Often a first CV can look very sparse and this can be quite demoralising. It may seem to your son or daughter that they have very little to offer employers but this is not true. Even if they have not worked before they may have amassed valuable experience.

Many children and teenagers partake in hobbies and extracurricular activities. Even activities that they do when they are bored such as reading, drawing or going to the gym can feature on their CV. They help to show employers that they are interesting and passionate about something, no matter what it is.

Having said this, their CVs should not merely be filled up with a list of hobbies and interests. Instead parents can help their children to select a few well-chosen hobbies that have given them specific skills because, as well as making them well-rounded and interesting people, hobbies can impart many of the skills valued by employers. 

This article lists six of the most popular extra curricular activities among teenagers and the way these can be used to bulk up their CVs.


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  • This could be anything from playing the drums in a band with your friends to playing with the National Youth Orchestra.
  • Anyone that plays a musical instrument, to any level, can show potential employers that they have considerable self-motivation. Just having the drive to take up an instrument and to practice it, is evidence of this.
  • It is likely that you also play in a group, how ever informally. This will have taught you how to work in a team.
  • If this group is something you have set up yourself, with friends, this is even more impressive, it evidences organisational ability and ambition.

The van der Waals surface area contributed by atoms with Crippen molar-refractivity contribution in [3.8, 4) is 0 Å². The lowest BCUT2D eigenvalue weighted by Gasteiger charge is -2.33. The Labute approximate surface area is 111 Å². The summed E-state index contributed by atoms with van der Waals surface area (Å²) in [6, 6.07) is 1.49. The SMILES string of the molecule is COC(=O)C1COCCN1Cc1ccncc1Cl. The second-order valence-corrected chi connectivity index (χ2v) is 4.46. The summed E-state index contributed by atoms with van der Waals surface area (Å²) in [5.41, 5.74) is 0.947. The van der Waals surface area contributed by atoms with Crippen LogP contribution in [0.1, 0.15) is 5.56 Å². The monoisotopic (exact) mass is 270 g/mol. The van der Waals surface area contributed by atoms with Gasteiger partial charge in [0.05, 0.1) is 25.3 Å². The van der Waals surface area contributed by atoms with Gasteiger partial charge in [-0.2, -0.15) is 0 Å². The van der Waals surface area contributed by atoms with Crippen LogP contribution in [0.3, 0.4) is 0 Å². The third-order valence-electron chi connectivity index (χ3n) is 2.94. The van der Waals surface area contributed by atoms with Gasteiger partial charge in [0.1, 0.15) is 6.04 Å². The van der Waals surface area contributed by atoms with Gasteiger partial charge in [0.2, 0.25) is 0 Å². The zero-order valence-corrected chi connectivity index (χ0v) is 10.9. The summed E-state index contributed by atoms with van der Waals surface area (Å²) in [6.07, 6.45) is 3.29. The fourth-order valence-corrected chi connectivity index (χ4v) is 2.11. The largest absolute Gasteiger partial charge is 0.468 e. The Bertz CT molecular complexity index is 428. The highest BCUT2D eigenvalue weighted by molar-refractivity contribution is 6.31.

Example: ‘For the last two years I have been learning the bass guitar and have played in a band with my friends. This has taught me how to work well in a team and resolve any conflicts. I have also honed my organisational skills as setting up practice sessions around school and other commitments was not easy. We had some success though and played two gigs in local bars, which we set up and negotiated ourselves’.


  • Blogging and using social media are really popular hobbies among teenagers these days. To some parents this may see like a bit of waste of time but to employers it is the opposite.
  • Having the intuition to set up your own blog and the ability to gain followers will be hugely impressive to many employers.
  • Many jobs require employers to write on a daily basis and blogs can evidence a person’s writing ability in a style that differs hugely from schoolwork and exams.
  • They can also show that you know how to create mass appeal, this is something many businesses crave.
  • Likewise, merely understanding and knowing how to harness the power of social media is hugely in demand from employers so don’t worry too much if your son or daughter spends all day everyday on Facebook!

Example: ‘I have always been interested in cooking and last year, after noticing that there were not many recipes that could be realistically made on a budget, I decided to write my own cookery blog of cheap, easy recipes. This has tested my creativity and taught me to write well in a relaxed manner, which differs greatly from the one I have had to use at school. I have also learnt how to best use social media to gain followers and readers. Through using online software programmes I have increased my Twitter followers from just 100 to over 500. I have also gained 50 followers on the blog itself. The ability to market myself online is a skill I could transfer to any business that employs me.’


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  • Most children will take part in sport all throughout their lives and many will enjoy it so much that they take it up as a hobby after school.
  • Being in a sports team is one of the best ways to show that you can work well in a team, are happy taking orders but also have good initiative.
  • Any sport, whether played in a team or individually also requires considerable motivation and commitment, to go to training and test your body to such an extent.